Life happens. And sometimes, people don’t deal with their circumstances well — or legally.
A death in the family, a redundancy, legal trouble, or even a bad roommate situation can prompt a tenant to pack up and leave unexpectedly. Of course, there’s a right way to move on, but not everyone chooses it. So, if a tenant abandons your property, you need to be ready to handle it.
Signs Your Rental Property’s Abandoned
If a tenant abandons a home, they aren’t going to give you a heads-up. So, if you see any of these signs, your first step is to call the tenant and check in.
Look for stacks of mail on the front porch or an overflowing mailbox.
2. Overgrown Grass
If the tenant’s in charge of lawn maintenance, an overgrown yard says something’s awry.
3. Utilities Disconnected
When power gets disconnected at our houses, the utility company reconnects those properties in our name. If you set up your account that way, the utility company will notify you if your property has an unexpected change.
Recently, our utility company called to inform us they’d reconnected a property in our name. When we pulled the file, the tenants still had six months left in their lease. We knew it was time to contact our tenant to find out more.
Steps to Take If A Tenant Abandons Your Property
If you suspect a tenant abandoned the property, call them. It’s the quickest way to get in contact.
If you can’t reach the person, drive out to the property to find out more. We ring the doorbell while we’re there as a way to see if the utilities are still on.
As you look around the house, you’ll likely be able to tell if the home is abandoned. If it is, post a notification letter to the front door. The letter should explain, “This property has been deemed to be abandoned. If this is untrue, call this number. If we don’t hear from you within 5 days, we will re-key the property.” Then send another copy of the letter as certified mail.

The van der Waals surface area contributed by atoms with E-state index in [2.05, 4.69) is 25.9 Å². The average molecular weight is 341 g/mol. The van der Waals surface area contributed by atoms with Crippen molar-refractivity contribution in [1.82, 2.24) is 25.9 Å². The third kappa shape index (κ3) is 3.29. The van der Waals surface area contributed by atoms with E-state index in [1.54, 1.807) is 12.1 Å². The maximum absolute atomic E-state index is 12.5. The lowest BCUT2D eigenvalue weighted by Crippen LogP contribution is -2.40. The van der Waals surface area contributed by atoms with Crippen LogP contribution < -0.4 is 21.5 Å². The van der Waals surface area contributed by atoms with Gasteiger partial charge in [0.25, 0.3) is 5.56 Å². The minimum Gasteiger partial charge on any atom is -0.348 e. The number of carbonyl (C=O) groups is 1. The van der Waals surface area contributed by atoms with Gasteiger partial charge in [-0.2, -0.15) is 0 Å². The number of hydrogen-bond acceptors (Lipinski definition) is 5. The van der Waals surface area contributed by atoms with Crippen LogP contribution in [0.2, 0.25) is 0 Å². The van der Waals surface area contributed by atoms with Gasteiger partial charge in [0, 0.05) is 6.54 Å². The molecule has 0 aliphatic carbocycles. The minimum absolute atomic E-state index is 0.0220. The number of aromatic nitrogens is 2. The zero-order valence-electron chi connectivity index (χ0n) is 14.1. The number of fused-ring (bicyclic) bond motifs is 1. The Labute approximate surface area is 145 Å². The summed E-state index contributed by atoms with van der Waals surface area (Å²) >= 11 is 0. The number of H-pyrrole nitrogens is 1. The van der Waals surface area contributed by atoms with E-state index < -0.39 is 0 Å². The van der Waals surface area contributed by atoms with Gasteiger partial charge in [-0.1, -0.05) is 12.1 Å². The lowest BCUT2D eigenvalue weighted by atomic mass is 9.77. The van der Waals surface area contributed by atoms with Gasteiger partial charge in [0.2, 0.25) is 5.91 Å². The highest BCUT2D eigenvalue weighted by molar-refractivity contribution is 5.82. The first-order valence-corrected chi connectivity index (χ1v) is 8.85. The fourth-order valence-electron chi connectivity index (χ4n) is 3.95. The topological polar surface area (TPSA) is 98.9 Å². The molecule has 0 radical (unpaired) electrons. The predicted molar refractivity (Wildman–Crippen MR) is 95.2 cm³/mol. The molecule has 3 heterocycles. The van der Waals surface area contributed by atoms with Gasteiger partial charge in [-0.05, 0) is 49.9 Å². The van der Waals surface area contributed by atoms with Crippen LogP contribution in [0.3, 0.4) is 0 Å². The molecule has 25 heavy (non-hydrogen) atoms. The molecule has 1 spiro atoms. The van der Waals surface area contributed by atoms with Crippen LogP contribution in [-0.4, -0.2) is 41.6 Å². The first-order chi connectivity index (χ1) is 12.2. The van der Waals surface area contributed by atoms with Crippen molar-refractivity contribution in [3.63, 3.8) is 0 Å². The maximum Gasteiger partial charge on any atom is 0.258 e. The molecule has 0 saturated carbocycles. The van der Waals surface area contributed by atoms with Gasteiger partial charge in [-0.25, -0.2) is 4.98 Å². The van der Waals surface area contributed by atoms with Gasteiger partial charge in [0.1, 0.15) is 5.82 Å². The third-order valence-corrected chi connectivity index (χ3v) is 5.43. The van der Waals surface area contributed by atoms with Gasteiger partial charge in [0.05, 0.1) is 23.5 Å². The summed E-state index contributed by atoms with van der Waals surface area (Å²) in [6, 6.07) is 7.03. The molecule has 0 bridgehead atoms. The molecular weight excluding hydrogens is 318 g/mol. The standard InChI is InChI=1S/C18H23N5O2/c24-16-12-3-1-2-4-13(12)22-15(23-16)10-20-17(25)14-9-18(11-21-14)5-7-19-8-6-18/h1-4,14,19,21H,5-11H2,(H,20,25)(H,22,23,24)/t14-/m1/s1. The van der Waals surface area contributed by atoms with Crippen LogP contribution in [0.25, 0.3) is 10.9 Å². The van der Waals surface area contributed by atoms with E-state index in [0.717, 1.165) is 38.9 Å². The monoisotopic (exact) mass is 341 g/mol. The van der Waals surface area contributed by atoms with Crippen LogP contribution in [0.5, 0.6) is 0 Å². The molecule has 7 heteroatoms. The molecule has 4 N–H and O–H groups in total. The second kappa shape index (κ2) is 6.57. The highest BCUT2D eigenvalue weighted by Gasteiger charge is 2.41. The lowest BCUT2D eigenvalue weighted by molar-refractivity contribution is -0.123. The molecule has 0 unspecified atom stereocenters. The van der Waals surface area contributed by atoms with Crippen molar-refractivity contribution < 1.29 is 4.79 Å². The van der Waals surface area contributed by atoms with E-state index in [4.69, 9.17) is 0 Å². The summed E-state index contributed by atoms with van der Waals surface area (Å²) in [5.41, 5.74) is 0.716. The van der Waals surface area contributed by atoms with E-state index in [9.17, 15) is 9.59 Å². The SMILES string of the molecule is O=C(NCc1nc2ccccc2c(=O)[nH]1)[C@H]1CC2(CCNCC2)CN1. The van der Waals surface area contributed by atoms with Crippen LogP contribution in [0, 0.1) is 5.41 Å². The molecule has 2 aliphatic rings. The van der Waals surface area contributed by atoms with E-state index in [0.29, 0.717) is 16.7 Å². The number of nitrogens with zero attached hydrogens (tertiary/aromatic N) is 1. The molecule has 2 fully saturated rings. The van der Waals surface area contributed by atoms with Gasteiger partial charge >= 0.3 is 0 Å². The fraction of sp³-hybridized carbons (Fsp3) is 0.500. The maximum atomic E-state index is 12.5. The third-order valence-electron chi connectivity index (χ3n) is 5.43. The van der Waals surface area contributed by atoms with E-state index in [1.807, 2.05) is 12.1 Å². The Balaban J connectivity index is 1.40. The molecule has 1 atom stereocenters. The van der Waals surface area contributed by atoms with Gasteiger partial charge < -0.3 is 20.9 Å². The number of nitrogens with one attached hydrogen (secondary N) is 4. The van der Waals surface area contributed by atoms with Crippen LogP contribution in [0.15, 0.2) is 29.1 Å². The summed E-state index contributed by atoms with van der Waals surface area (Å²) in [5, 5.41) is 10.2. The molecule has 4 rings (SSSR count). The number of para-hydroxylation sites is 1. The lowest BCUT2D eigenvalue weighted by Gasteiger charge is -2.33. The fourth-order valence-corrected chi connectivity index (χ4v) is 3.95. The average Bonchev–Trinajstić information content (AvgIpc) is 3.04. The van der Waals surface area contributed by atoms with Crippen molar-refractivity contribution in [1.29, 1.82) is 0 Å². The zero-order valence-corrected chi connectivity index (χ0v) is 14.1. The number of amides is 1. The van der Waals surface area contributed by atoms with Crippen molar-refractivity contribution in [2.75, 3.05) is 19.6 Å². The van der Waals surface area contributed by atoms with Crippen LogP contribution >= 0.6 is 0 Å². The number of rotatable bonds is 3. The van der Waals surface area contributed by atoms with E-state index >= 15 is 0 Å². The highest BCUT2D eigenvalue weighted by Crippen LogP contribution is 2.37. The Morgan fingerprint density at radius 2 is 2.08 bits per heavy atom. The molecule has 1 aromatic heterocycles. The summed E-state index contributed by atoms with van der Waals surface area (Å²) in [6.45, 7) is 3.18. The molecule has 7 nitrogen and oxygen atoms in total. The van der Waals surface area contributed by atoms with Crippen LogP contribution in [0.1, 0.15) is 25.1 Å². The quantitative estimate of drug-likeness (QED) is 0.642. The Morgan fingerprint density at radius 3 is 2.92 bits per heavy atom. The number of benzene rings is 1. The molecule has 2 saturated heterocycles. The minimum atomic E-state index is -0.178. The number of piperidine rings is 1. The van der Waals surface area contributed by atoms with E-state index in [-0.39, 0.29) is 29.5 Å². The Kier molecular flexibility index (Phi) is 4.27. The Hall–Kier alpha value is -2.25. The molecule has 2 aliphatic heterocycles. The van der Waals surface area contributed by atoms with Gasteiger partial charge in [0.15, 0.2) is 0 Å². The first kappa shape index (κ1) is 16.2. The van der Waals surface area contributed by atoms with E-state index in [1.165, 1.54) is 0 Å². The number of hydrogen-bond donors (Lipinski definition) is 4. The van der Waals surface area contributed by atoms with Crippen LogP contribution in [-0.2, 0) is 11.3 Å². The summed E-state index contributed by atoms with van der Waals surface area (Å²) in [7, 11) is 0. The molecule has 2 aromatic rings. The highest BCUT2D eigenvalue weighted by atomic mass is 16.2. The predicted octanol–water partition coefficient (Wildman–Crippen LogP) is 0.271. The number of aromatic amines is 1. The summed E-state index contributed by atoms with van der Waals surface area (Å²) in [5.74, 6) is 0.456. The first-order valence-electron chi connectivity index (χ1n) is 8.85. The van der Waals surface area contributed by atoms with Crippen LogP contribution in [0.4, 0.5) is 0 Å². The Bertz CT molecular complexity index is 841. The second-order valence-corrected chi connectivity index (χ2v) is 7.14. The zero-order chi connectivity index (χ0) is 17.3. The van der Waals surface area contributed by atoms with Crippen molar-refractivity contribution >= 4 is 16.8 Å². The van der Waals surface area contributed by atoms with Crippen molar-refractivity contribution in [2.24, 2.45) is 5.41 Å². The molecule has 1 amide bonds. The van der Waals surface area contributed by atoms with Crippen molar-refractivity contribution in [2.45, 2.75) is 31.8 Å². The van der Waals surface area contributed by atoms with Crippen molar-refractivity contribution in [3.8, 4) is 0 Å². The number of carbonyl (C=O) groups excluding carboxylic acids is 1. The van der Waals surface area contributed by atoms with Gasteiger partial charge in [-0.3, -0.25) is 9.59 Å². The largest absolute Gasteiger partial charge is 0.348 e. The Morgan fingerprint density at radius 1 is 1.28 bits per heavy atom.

That is the beginning of the eviction process. Of course, you hope that you will be proved wrong and that the tenant will show up. But if they don’t, you want to regain possession of the property as quickly as possible. Because of the letter, the eviction process and repossession move much faster. Otherwise, it takes about a month to get back possession of the house.
After five days, re-key the property. Then complete a full move-out inspection to document damages beyond normal use. When we send the final bill, we want to make sure the tenant is legally responsible for anything they damaged, even if they refuse to pay.
After documenting damages, follow through with the eviction, make repairs, and get the property ready to list. After all, you want a new tenant in the property quickly.
If you think a tenant has abandoned your property, you can’t afford to wait to see what happens. Hoping a tenant calls you back isn’t enough. Abandonment starts with an unfortunate situation, but you have to respond quickly. Be proactive to find out what’s happened so you can find a new tenant. You’re losing money every second the property remains empty.